Your family is heading out on a bike trip. It’s a sunny day, and you’re excited to get out there and enjoy life.
But after a few miles, one of your children falls off their bike. Now, instead of a fun family day out, you’re driving to the hospital and expecting a bunch of medical bills.
Accidents happen all the time, even to people who live relatively risk-free lives, says Jeff Baechle. He’s the vice president of Individual Market Product Strategy at UnitedHealthOne.
And Baechle knows all too well about the above situation. Baechle says he was on a vacation in Colorado one time when a family member was injured in a bike accident.
While accident insurance can’t stop accidents from happening, it can provide you with coverage for some of the costs that happen as a result of an accident.
Why get accident insurance? Here are five things you need to know before purchasing it.
Interested in a supplemental accident insurance plan? Find more information here.
Some people might think accident insurance is needed only if you’re accident-prone or work a dangerous job.
But Baechle says accident insurance can cover everyday accidents like broken bones or burns. Your accident insurance plan can also include coverage for your children.
What does accident insurance add to your traditional health insurance policy? It all depends on your plan, says Baechle.
In some cases, accident insurance will cover what medical coverage does not. “Some accident plans may pay for accident expenses even if health insurance helps pay for other expenses,” notes Baechle. Reading the fine print can help determine how your policy covers your expenses.
The benefit money you get from accident insurance can potentially even be used for personal expenses like car payments, daycare or even groceries.
In other cases, though, accident insurance can pick up where health insurance leaves off.
Generally, accident insurance has a maximum amount it will pay per accident or per year, so knowing how your plan works will help you avoid surprises.
Sometimes it’s difficult to think about the worst-case scenario. “There is a reason it’s called an accident,” says Baechle. “No one expects it to happen.”
Some accident insurance can pay you or your family a lump sum for an accidental injury or even accidental death, providing some financial help during a difficult time.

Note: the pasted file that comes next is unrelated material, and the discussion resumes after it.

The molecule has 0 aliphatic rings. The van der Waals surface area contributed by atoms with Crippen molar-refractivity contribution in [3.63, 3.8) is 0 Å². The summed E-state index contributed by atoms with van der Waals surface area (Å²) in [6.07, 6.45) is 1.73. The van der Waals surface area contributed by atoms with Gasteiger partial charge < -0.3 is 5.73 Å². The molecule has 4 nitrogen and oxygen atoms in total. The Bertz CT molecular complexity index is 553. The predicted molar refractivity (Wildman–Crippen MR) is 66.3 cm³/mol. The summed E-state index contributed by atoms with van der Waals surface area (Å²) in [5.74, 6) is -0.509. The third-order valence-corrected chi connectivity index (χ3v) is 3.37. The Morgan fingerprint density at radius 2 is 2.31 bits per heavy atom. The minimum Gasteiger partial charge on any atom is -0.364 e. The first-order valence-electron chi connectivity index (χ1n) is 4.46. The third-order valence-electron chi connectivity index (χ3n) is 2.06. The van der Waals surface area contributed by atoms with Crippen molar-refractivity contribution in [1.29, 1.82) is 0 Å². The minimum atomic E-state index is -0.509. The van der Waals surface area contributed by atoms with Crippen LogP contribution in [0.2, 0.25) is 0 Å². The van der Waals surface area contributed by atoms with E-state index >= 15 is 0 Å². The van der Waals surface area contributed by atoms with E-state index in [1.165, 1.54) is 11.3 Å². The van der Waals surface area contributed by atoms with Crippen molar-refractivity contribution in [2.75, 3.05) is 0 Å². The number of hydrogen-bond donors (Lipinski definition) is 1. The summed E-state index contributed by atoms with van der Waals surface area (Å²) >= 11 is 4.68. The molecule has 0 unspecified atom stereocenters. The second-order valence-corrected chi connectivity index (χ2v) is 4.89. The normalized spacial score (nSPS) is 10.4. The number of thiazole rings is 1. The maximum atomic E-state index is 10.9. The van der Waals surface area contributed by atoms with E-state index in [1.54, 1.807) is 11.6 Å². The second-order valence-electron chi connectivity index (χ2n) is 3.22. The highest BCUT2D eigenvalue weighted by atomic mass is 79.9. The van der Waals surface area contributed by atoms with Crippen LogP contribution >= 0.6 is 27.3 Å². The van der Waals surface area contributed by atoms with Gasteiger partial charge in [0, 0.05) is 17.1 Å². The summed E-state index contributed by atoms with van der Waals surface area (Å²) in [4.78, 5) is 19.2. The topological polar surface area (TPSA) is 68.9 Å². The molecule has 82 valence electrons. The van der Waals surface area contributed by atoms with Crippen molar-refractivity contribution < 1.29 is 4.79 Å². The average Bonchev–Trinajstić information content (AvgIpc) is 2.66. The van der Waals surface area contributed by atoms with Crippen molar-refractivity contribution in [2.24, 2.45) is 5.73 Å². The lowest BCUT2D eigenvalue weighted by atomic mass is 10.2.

“Accident insurance is probably one of the lowest-cost types of insurance you can get,” notes Baechle. While prices and availability vary depending on which state you live in, you can usually take out an accident-only policy for between $6 and $20 per month for an individual.
However, accident policies are priced based on composite, which means that providers use a set price based on the average risk profile of your demographic group, as opposed to your individual profile.
Accidents happen. See if an accident insurance plan makes sense for you.
If your main health insurance is a high-deductible health plan (HDHP), consider getting a separate accident insurance plan.
The reason? Your monthly premium (insurance bill) is often lower if you have an HDHP. But there’s a catch: You’ll end up paying more healthcare costs as a part of your deductible for an HDHP before insurance kicks in. (In 2022, any plan with a deductible of at least $1,400 for an individual or $2,800 for a family is considered an HDHP.)
So, if you have an HDHP, accident insurance can help pay for costs related to an accident by helping to cover deductibles, as well as copays and coinsurance (fees paid every time you get certain healthcare services).
Accident insurance can also help you pay for other costs related to an accident — such as crutches if you break your leg.
Suppose you trip, fall, and hurt yourself so badly that you have to miss a lot of work.
If you have separate disability insurance, you’ll get a monthly amount when you’re hurt and can’t work. But if you also have an accident insurance plan, you’ll get a lump sum, too.
If, for example, you go into a coma, a separate critical illness insurance plan will pay you a lump sum for health services related to your qualified medical condition. If you have accident insurance as well, that plan would help pay for covered expenses if your critical care happened as a result of an accident.
The bottom line: While accident insurance isn’t the same as health insurance, it can help cover certain accident-related healthcare expenses, such as deductibles (the amount you must pay before your insurance begins to pay) and the cost of certain treatments that medical insurance may not cover or may only partly cover.
“Unless you have money sitting in savings earmarked for the unexpected, it can be a good idea to consider accident coverage,” notes Baechle. The boost can help you focus on getting better.
Healthcare.gov. "High Deductible Health Plan (HDHP)." Retrieved from https://www.healthcare.gov/glossary/high-deductible-health-plan/. Accessed January 23, 2022.